Critical Play: A Fake Artist Goes To New York

An attempt at drawing a chocolate bar

Name of game: A Fake Artist Goes to New York

Creator: Oink Games

Platform: Pen and paper game

What is the theme? The theme is about drawing, with the person who doesn’t know the word being considered a fake artist. The game also capitalizes on the trope of New York, which is considered a city for art.

What mechanics do they use? Each person is only allowed to draw one line at a time, so the move has to be very strategic and take into account what has been draw, as well as what will be drawn. At the end of a round, the players vote on who the fake artist is – therefore the game is unilateral competition. However, even if the fake artist wins, they can win by naming the word being drawn. Therefore, players must balance between drawing too much (revealing the word) and too little (making it seem like they are the fake artist). In this way, this game is also similar to Spyfall, with drawing instead of naming locations.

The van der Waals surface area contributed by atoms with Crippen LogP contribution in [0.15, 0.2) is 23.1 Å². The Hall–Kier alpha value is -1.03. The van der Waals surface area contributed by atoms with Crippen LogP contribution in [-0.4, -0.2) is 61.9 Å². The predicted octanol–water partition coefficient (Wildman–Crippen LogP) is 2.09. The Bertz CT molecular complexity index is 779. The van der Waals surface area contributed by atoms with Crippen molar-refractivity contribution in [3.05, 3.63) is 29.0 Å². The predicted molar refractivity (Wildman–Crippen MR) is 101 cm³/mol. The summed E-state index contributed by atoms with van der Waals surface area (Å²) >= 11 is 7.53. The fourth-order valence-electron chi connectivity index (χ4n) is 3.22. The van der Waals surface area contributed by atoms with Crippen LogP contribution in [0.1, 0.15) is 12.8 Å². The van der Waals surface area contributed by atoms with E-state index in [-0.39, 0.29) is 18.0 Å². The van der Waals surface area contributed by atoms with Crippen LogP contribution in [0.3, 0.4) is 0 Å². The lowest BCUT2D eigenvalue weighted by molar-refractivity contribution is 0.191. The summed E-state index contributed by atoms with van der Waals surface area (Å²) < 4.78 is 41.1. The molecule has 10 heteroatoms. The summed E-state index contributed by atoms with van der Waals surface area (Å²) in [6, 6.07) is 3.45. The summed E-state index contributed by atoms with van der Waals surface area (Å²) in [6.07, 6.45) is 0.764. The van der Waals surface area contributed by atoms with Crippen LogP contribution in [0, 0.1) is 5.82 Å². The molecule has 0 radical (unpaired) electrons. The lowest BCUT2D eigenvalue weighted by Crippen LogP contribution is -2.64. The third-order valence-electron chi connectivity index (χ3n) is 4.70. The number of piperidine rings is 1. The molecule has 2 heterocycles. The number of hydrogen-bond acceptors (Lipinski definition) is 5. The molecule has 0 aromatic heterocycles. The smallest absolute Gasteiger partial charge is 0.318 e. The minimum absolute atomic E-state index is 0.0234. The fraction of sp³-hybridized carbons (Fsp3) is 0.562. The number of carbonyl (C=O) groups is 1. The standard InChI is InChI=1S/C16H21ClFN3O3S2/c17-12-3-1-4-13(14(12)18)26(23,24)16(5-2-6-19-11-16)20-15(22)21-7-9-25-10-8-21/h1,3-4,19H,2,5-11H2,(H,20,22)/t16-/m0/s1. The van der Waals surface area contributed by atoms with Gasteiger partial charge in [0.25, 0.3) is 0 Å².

What kind of fun do they promise the player? The game promises social fun, since there is a lot of social analysis and manipulation, as well as expression, since it allows the player to draw and express creatively.

How does the game differentiate itself from other games in its genre? The game shares elements with drawing guessing games, such as Pictionary, as well as “odd one out” games, such as One Night Werewolf. Compared to Pictionary, the drawing the collaborative amongst all players, which involves everyone in both creation and deduction. The game slso requires very few materials, compared to Pictionary which still requires the board. Compared to One Night Werewolf, there is more expression rather than manipulation, and players are all equal and have no roles.

How do they handle abuse? Abuse is not directly handled. If the fake artist tries to cheat, they could be discovered by others in the game. Overall, the game operates under the assumption that the game is casual, and any malicious behavior would be deterred by the social dynamics of the players.

How would you make it better? It would be interesting to vary the number of lines that can be drawn. Two lines allows everyone to try something in the first round, and then adapt in the second round. Perhaps adding another round could create more strategy. Furthermore, being able to choose a color for the line drawn could create more expressive capability.

One issue is that it is often hard to identify the fake artist. Perhaps adding multiple fake artists who know each other could create interesting complexity as well.

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